• An introduction to electricity cash settled futures, swaps, and CFDs,
    and how these products relate to ISO administered financial
    transmission rights (FTRs), congestion revenue rights (CRRs) and TCCs.
  • Detailed examples of how to execute wholesale and retail power
    marketing transactions both within and outside of an ISO area –
    including commonly used contract language & NERC tags; how to manage
    price, LMP, basis, delivery, volumetric, intermittency and operational
    risks; and the importance of including NITS, TAC, UCAP, resource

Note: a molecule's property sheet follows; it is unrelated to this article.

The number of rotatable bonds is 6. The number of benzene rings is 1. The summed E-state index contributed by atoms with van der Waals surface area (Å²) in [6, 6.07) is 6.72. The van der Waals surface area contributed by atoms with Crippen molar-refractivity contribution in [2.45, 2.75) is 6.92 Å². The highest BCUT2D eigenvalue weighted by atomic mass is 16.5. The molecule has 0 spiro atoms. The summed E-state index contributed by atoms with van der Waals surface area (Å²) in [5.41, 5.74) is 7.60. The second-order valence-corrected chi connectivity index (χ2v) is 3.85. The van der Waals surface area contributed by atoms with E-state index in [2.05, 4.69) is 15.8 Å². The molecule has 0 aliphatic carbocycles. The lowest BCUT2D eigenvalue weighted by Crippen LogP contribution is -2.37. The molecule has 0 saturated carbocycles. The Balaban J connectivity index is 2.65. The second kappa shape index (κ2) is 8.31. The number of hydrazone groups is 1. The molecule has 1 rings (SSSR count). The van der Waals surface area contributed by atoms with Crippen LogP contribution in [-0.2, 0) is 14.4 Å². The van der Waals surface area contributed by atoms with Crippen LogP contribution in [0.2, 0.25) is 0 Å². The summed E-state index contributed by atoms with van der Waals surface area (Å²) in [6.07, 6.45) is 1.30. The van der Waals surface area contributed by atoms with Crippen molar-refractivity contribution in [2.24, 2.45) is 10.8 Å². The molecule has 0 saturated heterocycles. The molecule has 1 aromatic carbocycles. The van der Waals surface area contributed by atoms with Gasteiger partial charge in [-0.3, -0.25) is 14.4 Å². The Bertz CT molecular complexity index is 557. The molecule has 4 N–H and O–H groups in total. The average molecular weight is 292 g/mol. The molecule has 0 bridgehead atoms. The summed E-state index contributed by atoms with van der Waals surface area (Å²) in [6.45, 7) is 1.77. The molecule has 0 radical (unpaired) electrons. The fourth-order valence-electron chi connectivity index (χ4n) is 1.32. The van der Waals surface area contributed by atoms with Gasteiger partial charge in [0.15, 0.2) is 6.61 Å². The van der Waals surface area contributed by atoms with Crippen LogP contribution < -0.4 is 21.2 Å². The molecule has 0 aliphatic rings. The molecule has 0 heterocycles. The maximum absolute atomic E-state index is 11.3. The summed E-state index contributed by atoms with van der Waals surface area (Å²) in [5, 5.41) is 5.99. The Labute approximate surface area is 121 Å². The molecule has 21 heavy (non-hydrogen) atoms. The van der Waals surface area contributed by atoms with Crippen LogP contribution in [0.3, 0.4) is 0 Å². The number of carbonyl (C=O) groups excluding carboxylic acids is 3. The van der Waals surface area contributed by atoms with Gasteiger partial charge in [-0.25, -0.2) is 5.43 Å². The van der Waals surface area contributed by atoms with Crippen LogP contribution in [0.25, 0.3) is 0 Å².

adequacy and ancillary service charges.
  • The difference between operating, economic, market and negotiated heat
    rates, and what the terms spark spread, dark spread and bark spread
    mean.
  • What “tolling deals” are, and how the powerful technique of
    heat-rate-linked power transactions can be used.
  • How a natural gas-fired generating plant is a call option on the spark
    spread, what “optionality” means, and a simple rule to use to optimize
    the economics of a natural gas or coal -fired merchant generating

For more information about this conference visit https://www.researchandmarkets.com/r/wi0wb6

Contacts

ResearchAndMarkets.com
Laura Wood, Senior Press Manager
[email protected]
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Related
Topics: Electricity
, Renewable
Energy